China Will Have Enough Natural Gas This Winter to Meet Demand: Officials
China’s supply and demand for natural gas are expected to be balanced during this year’s winter heating season, following two years of breakneck demand growth for the cleaner-burning fuel as Beijing worked to improve air quality by lowering reliance on coal.
Industry officials gave their assessment at a conference on Friday as growth in demand for natural gas slows sharply this year, falling into single digits from the previous double-digit range. The slowing demand growth comes as many homes and businesses have converted to other power sources, helping to improve air quality during the winter heating season that is also typically the heaviest time for smog.
Demand for natural gas is expected to total about 145 billion cubic meters to 150 billion cubic meters during this year’s winter heating season, which typically runs from November to March, said Meng Yadong, an official in the national gas division of Sinopec, one of the country’s top suppliers. That would represent a rise of about 5% to 8% from last winter, or about half the rate of increase for the 2018 heating season, he added.
By comparison, natural gas supply this year is expected to total 143.8 billion cubic meters to 145 billion cubic meters — roughly the same as demand, Meng said. The forecast growth in demand would be about half or less the rates for 2017 and 2018, when consumption of natural gas grew 15.3% and 18.1% for the entire year, respectively.
In 2013, China’s State Council announced 10 general guidelines for reducing the country’s pollution, which had reached high levels following more than two decades of rapid economic development. Those included the phasing out of inefficient and heavily polluting small coal-burning furnaces used by many homes to generate heat in winter.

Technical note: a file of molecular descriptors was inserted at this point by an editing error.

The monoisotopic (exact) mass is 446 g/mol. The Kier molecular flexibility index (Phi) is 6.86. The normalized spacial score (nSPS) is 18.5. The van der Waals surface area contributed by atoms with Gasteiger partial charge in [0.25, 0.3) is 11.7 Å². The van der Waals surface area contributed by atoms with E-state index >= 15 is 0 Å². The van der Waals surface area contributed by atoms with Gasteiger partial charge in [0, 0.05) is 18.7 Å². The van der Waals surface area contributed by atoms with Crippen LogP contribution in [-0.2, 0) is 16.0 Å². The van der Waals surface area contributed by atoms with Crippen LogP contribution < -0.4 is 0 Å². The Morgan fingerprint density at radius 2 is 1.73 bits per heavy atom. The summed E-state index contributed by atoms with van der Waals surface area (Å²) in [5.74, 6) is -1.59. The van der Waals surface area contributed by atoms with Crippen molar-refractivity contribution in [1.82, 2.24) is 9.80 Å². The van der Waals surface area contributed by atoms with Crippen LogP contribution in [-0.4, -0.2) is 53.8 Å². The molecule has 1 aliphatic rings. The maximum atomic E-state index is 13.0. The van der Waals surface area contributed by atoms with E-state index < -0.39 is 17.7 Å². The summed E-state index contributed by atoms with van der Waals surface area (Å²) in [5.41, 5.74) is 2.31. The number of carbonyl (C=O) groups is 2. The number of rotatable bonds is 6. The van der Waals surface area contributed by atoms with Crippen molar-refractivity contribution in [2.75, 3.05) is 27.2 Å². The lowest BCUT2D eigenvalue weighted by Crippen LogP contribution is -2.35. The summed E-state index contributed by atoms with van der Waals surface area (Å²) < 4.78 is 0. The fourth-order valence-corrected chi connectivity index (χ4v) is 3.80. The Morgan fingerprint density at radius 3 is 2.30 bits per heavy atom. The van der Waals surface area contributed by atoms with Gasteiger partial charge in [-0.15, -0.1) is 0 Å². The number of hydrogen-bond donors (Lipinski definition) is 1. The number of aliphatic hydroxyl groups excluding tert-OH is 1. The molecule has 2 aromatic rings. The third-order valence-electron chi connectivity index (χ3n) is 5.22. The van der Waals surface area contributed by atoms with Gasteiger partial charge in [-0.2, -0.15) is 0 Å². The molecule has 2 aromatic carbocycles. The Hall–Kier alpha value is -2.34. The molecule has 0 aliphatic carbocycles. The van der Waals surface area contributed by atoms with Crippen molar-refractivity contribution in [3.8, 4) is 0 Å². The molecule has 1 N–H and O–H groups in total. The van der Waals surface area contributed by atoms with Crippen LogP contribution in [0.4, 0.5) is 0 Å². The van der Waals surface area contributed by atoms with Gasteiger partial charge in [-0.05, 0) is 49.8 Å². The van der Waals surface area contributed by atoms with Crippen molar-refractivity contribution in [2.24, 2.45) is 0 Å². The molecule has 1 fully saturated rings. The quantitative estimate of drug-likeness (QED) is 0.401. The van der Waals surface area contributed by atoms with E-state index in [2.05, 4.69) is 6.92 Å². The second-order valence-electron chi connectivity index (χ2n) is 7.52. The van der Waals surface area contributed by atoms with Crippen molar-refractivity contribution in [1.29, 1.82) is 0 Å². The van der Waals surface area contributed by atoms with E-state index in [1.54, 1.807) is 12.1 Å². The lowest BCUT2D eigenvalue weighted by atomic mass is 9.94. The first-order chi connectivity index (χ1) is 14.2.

The switchover campaign picked up momentum in 2017 when the heavily polluted region consisting of the megacities of Beijing and Tianjin and surrounding Hebei province made a concerted effort to transform from coal to natural gas use. But supply shortages led to widespread problems, including leaving some people out in the cold as their coal-generated heat supplies were cut off before replacement gas-powered sources were ready.
As a result, the conversion campaign was eased last year and local governments were told to make the transition based on available supply.
The Beijing-Tianjin-Hebei region has completed the switchover of 5.24 million households from those that got heat from small coal-burning facilities to other sources, Liu Youbin, spokesperson for the Ministry of Ecology and Environment, said on Oct. 29. Among those, replacement of coal with electricity, heating through shared supply sources and use of geothermal heat accounted for more than 50% of the switches, providing relief to strains on natural gas supplies, he said.
In addition to a slowdown in new demand from homes, industry also joined the trend in slowing demand for natural gas, according to Wu Hongkun, a vice president in the gas division of oil major CNOOC. He said in the first nine months of the year, industry use of natural gas — accounting for 37% of the nation’s total demand — grew by just 6%. He attributed the slowdown in new demand from industry customers to factors including the U.S.-China trade war and more environmental safety inspections.
Contact reporter Yang Ge (firstname.lastname@example.org; twitter: @youngchinabiz)
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